The challenges related to moving the dogs were not an issue in the end – it was a smooth process and they were both fine. The challenges with the job have been a problem for me – there is much less variety here and opportunities are fewer than in England. I find the work culture a challenge – here, it is about working hard and playing hard, and I’ve struggled with working 10-hour days when I moved here for a better work-life balance. I’d say the size of Sydney has been a major challenge and I wouldn’t recommend it as a place to move to for a quieter life. What comes with size is traffic congestion, poor public transport, and a high cost of living. I’d have preferred a smaller city and probably underestimated Sydney’s size.
7) What surprises have you had – good and bad – setting up your new home in Australia?
I was astounded at the price and quality of housing here. Absolutely blown away by how much you pay and how little you get in return. It is highly competitive and not what I’d expected at all. In terms of the people, aside from their positive attitudes to life which is a good thing, I’ve also been surprised at how much anti-British sentiment there is here. I’ve grown used to it and have found strategies for dealing with it but the English are not generally well liked here. You have to work hard to earn people’s affection and prove to them that you’re not just another ‘whinging Pom’. I’ve also been surprised at how much focus people place on sporting success and the ability to be good with your hands in your career (e.g. having a trade) over having brains and intellect. There is simply no value placed on academic excellence, brain power, and using it in the workplace. If anything, the guys here aren’t interested in that at all and conversation can be quite basic and dumbed down as a result. The good surprises have probably been around the high quality of the food and the abundance of amazing coffee wherever you go. An average bakery can turn out the loveliest cup of coffee and I was not prepared for that at all.
If you experienced conflict between you and your spouse about moving, or aspects of resettling, how easy did you find it to resolve them?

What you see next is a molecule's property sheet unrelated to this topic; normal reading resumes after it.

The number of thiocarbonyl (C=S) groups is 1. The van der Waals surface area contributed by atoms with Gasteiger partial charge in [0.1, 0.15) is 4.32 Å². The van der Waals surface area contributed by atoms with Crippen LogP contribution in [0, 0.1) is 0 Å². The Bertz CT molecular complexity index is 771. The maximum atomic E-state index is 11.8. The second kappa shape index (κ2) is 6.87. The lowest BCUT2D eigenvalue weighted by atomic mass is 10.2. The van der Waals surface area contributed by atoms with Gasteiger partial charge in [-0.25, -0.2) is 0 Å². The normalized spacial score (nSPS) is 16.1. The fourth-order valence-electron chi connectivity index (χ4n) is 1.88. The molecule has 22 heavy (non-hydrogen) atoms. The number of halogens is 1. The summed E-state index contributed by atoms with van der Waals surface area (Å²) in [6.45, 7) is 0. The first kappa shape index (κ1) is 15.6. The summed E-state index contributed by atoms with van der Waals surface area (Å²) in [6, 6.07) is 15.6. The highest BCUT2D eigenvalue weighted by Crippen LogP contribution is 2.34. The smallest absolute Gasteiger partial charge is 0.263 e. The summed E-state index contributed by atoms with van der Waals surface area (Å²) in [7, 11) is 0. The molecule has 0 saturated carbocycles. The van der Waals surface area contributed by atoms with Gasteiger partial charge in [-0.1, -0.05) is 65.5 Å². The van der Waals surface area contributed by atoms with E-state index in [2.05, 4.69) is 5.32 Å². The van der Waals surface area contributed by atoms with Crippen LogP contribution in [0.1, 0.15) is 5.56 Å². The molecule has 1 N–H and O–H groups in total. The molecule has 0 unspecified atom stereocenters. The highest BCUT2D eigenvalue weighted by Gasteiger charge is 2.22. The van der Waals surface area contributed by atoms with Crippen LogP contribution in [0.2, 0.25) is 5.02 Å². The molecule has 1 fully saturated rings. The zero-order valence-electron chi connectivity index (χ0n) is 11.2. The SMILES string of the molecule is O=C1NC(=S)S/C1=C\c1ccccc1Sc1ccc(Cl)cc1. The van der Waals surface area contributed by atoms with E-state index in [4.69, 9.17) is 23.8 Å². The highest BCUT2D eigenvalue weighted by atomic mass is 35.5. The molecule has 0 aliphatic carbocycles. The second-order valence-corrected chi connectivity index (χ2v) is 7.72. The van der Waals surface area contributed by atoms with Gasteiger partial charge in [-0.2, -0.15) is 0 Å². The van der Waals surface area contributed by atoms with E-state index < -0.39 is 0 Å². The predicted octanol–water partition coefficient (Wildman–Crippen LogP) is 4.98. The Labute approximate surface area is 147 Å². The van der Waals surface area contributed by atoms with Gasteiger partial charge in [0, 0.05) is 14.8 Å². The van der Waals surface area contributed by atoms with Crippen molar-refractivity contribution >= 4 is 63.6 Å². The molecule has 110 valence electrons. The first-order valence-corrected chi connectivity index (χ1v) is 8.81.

We didn’t experience conflict with moving here. We were both in agreement about this. The conflict, if any, is now arising from the ‘where to next?’ question. I’m keen to spend some time back in the UK (I have my rose-tinted glasses on of course!) and my wife is more of a realist. She looks to what the day-to-day living will be like, where as I dream of a big country house and a career as a writer sitting around supping on fine ale. I can therefore predict more conflict in the future.
9) When you think of home, which country comes to mind now?
I think of England as my one true home. The motherland. Australia however is my current home. When you still have parents and other family back in your birthplace, it’s hard to trade it in for somewhere else. You may have set up home in a new country but your real home is where you were born. I don’t think I could ever see here as my proper home but it is my wife’s home so it is very special to me.
10) In what ways do you think your family life, and your relationship/marriage, has become stronger after undertaking this adventure?
We’ve had to go through things emotionally that other couples won’t have had to so that has strengthened us (moving internationally, leaving family behind etc.). We’re about to have a child here which will be a fantastic and a unique experience given our nationalities and journey so far. I’ve learned what it feels like to be without my own family and my wife has experienced that in the UK so we’re on a shared wavelength which is different and deeper than most couples. I know how she felt and she knows how I currently feel. It creates a deeper bond and understanding between you.
Thanks Russell, it’s good to hear it from the horse’s mouth.
Are you thinking of moving overseas and becoming an expat? If so, leave us a comment or question in the dialogue box below.